In a society where personal choices mean little and members of a family live together in the same room, the concept of privacy has always been hard to comprehend. This is the reason people have often confused ‘privacy’ with luxuries and associated ‘security’ with the rich. There is also little understanding of what is personal and what is private.
Privacy, as a fundamental right or not, has in fact always been at the crossroads of cultural practices and constitutional rights. Culturally, India has been a country where much of its knowledge has been transferred from one generation to another orally. In such a community, where everything is not documented on paper or in audio-visual formats, there is little meaning of “privacy”.
And so, today’s unanimous decision of the Supreme Court’s nine-judge bench, upholding the right to privacy as a fundamental right, must be viewed as a historic decision that will not only determine the fate of India’s digital data and footprints but the country’s social and cultural landscape as well.
Privacy is not a verb for hiding something from someone. It is a noun that is defined as a state of being alone and not watched or disturbed by other people. The court highlighted this essential aspect of privacy when it stated today: “The duty of the state is to safeguard the ability to take decisions — the autonomy of the individual — and not to dictate those decisions.”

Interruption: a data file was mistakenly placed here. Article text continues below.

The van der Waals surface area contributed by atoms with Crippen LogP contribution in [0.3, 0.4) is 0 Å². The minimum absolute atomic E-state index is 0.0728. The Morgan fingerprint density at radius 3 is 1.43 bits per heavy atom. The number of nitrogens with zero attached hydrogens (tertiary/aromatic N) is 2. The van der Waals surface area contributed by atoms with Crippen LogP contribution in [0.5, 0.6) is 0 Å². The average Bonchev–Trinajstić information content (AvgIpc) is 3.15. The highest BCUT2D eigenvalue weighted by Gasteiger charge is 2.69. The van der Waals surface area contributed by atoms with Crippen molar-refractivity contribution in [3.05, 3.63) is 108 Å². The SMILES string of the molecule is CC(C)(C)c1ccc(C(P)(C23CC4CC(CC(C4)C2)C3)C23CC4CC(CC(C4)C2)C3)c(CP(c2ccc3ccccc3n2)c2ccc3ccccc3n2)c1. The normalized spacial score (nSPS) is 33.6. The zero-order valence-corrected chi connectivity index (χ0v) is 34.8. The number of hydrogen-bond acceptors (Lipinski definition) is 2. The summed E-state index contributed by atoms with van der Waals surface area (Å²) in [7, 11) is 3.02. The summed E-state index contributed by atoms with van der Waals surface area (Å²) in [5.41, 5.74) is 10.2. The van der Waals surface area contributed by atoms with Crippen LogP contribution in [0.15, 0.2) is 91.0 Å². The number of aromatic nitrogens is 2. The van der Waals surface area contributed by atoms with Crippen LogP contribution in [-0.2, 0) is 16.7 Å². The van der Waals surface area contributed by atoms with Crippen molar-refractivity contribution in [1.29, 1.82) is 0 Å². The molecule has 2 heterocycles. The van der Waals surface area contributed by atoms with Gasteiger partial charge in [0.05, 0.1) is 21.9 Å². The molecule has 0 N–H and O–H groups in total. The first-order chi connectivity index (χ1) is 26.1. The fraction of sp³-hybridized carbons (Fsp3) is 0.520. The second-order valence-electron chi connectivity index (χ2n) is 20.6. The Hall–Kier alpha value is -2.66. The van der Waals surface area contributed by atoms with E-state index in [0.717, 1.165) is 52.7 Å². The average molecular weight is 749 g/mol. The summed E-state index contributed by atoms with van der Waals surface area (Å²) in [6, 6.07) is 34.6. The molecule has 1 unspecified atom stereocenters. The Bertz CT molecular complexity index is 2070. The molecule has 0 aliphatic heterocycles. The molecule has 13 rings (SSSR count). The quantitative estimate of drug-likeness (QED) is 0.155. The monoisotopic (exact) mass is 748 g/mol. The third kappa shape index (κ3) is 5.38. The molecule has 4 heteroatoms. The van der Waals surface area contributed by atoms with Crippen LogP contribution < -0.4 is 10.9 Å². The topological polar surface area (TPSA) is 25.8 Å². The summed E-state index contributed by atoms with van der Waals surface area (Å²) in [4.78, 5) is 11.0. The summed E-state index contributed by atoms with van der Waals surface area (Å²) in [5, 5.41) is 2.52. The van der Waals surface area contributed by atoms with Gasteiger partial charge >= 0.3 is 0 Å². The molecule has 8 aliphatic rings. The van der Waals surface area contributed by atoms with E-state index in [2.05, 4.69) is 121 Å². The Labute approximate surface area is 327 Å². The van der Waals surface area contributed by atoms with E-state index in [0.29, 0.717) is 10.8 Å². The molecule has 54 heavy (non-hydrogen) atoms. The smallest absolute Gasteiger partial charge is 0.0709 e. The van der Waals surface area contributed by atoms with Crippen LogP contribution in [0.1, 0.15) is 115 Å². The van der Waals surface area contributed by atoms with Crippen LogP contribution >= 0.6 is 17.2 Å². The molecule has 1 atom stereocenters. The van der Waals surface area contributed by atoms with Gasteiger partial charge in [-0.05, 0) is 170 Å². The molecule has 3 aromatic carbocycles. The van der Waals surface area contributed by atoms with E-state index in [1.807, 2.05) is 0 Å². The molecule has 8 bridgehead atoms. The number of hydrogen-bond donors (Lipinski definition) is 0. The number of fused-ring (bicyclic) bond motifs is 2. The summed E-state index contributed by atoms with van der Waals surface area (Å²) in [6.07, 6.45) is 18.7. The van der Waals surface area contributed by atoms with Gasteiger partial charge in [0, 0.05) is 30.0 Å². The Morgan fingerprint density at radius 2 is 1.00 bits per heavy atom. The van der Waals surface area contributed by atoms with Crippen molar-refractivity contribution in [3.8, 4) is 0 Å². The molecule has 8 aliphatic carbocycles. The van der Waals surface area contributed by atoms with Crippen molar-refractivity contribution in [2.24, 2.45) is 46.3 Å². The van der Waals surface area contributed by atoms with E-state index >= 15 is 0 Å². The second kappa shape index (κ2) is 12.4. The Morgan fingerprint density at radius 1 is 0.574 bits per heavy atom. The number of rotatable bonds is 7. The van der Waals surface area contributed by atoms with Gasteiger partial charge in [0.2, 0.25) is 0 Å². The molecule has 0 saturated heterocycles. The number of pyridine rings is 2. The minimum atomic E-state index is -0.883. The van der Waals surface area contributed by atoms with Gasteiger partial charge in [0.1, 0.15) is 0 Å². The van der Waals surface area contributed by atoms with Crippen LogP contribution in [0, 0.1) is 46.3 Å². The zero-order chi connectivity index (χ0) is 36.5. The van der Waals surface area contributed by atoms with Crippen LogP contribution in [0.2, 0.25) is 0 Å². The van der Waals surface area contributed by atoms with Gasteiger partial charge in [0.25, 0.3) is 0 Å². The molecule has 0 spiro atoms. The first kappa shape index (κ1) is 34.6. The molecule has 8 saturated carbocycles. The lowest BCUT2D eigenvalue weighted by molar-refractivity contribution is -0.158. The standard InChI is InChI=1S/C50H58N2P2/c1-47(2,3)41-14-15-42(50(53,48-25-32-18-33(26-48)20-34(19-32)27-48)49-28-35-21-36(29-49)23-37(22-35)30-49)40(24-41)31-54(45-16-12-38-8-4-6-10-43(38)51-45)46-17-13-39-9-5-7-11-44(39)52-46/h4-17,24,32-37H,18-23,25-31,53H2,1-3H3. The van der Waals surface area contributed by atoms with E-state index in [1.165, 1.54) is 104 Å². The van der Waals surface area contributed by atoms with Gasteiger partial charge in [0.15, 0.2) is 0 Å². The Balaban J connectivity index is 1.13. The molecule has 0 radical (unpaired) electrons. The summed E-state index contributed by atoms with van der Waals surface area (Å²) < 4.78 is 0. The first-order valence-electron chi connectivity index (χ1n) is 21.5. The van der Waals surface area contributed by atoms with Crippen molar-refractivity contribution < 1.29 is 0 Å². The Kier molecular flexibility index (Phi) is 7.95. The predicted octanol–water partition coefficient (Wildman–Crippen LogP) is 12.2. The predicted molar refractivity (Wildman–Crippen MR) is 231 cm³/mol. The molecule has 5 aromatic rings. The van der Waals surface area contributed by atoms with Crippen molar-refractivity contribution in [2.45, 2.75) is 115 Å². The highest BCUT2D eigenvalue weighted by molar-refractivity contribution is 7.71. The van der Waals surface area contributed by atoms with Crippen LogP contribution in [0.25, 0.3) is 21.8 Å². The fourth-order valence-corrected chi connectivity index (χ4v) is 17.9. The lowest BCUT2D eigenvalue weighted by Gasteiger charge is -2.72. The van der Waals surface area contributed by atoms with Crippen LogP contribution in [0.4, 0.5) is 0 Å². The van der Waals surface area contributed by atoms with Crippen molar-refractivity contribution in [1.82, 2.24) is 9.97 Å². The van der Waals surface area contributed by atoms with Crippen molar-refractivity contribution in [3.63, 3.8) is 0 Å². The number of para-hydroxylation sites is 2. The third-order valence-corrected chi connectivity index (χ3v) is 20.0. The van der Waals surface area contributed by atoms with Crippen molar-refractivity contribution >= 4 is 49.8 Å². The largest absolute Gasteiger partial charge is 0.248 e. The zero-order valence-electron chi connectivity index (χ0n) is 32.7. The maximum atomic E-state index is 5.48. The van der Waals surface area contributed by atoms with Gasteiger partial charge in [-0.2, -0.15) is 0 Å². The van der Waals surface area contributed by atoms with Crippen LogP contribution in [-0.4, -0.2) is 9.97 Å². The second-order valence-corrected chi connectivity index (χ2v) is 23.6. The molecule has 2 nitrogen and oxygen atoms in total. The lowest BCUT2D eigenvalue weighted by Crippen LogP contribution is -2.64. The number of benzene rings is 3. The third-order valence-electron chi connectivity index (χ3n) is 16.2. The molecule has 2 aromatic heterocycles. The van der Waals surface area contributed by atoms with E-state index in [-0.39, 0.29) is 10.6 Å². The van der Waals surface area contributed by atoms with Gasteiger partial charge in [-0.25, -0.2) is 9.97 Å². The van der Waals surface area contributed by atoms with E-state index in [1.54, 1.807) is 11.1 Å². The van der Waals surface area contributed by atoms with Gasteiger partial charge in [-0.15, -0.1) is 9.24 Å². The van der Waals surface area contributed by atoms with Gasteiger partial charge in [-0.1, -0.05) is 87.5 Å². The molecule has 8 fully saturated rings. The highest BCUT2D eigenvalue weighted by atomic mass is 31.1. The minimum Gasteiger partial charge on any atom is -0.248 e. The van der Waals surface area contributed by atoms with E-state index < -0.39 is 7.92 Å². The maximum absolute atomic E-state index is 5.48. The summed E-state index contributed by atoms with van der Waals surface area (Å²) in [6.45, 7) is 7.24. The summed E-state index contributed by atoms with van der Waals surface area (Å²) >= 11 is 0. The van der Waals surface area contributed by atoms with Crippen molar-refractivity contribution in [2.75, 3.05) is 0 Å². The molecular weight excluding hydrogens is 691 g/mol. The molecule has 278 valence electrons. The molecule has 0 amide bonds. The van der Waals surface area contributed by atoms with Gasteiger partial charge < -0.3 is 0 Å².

However, we saw this government not just dictating its decisions over citizens but also defending itself by accusing consumers of providing data to private companies like Facebook without a fight, ignoring completely the fact that consumer rights are different from citizen rights. For example, when the Facebook app asks a consumer to share her contact details and photo gallery and the user denies access to the same, she is not deprived of basic rights like food, shelter and entitlements. However, when a citizen denies the government access to her biometrics, she is deprived of subsidised ration — on which a large share of rural India is dependent. What is ironical is that even biometrics cannot guarantee the right to food to the poor, courtesy lack of efficient infrastructure. There have been thousands of cases reported in various parts of India, especially Rajasthan, Jharkhand and Delhi, where old or those engaged in manual labour have been denied their rightful benefits due to failed biometric authentication.
A couple of months ago, advocates Rishika Taneja and Sidhant Kumar had rightly noted, “Privacy (with data protection as its subset) in today’s context is not an abstract human rights concern alone. Over time, it has acquired elevated importance owing to the increasing use of data in our social and economic interactions. Therefore, it is imperative that we have a clear legal basis for the fundamental right to privacy.”